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Imagining Community, Living In Community
This panel will explore efforts to create intentional communities based on participants' visions of just and harmonious social relationships. Often described as “utopian,” these movements have focused on realizing revolutionary visions on a small scale in the “here and now,” and were envisioned by participants as an opportunity to live rightly even within a larger oppressive society. Recognizing the complicated social realities in which such movements have always been embedded, this event places practitioners and scholars in critical conversation about the movements' premises, challenges, contradictions, blind spots, impacts, and transformative potentials.
Presenters include Jasmine Burems, Wildseed Community Farm and Healing Village; Kate Daloz, author of We Are As Gods: Back to the Land in the 1970s on the Quest for a New America; Lior Libman, Binghamton University and a historian of the kibbutz; and Ousmane Power-Green, Clark University and the David Ruggles Center and author of Against Wind and Tide: The African American Struggle against the Colonization Movement.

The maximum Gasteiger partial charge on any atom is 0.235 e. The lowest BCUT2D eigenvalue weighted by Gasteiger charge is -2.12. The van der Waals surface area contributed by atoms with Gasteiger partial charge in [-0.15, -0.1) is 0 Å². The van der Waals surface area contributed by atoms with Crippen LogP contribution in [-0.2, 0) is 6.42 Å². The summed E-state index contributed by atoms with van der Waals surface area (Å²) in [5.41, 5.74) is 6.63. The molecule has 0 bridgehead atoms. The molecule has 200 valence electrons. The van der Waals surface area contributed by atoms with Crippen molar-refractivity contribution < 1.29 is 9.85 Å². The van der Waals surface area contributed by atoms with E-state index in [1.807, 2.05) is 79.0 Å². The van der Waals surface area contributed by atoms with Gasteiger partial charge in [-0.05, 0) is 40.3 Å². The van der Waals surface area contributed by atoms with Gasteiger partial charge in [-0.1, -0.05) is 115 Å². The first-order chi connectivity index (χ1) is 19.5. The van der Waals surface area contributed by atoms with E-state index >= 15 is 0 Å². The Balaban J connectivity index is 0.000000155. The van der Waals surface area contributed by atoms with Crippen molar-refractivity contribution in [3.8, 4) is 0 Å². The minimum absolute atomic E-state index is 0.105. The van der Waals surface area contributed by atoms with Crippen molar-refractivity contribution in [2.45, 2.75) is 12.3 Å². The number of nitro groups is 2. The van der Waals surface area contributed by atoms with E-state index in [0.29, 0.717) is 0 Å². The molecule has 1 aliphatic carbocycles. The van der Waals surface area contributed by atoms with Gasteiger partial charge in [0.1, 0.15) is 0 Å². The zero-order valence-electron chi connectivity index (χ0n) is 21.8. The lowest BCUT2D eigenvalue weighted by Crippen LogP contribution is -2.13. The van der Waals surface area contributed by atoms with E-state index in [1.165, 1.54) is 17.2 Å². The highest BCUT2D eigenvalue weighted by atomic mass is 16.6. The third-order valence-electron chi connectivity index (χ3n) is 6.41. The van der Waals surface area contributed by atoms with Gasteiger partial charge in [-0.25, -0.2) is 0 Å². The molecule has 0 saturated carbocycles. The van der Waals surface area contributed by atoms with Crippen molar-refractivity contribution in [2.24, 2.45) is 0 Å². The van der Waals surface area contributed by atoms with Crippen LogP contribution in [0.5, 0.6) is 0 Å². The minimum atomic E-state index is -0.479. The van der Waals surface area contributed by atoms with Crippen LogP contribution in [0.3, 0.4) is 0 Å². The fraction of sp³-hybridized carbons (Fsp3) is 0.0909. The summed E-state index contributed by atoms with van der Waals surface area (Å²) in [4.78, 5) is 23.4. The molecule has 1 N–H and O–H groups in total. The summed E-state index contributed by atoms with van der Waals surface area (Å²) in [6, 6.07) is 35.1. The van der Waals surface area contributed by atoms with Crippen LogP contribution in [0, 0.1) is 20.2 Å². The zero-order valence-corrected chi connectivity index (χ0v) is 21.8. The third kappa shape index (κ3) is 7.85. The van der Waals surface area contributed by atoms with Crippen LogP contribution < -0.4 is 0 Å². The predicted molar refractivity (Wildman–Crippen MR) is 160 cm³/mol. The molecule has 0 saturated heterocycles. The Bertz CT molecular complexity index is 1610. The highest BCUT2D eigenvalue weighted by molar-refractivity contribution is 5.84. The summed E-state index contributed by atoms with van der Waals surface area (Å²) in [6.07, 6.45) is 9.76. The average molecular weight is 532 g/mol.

Free and open to the public. Book signing to follow.
Jasmine Burems aka Jasmine Red Electric Genesis is a black womanist, healing justice practitioner, artist, liberation organizer, survivalist and mother committed to social, environmental, racial, and gender justice and creating a liberated black future. She is the cofounder of Wildseed, a black- and brown-led, feminine-centered, queer-loving, earth-based intentional community and land-based healing sanctuary focused on healing present and ancestral trauma, ecological guidance and reverence for Earth, radical imagination and courageous artistry and liberatory economics. She curates Afro futurist and Afroecology cultural arts programming, rites and rituals. Jasmine is a founding member of healing justice collective, Harriet's Apothecary, and also works collaboratively with organizations and institutions facilitating community healing spaces. She is the founder of the Institute of Afrofuturist Ecology. She cultivates a practical and ceremonial approach that honors her African American and Lenape native ancestry.
Kate Daloz grew up in Vermont's Northeast Kingdom, in the geodesic dome her parents built. She received her MFA from Columbia University, where she also taught undergraduate writing. Her work has appeared in print and online in the New Yorker, Esquire, Rolling Stone and The American Scholar, among other publications. Her book, We Are As Gods: Back to the Land in the 1970s on the Quest for a New America, follows the dreams and ideals of a small group of back-to-the-landers to tell the story of a nationwide movement and moment. It is a poignant rediscovery of a seminal moment in American culture, whose influence far outlasted the communities that took to the hills and woods in the late '60s and '70s.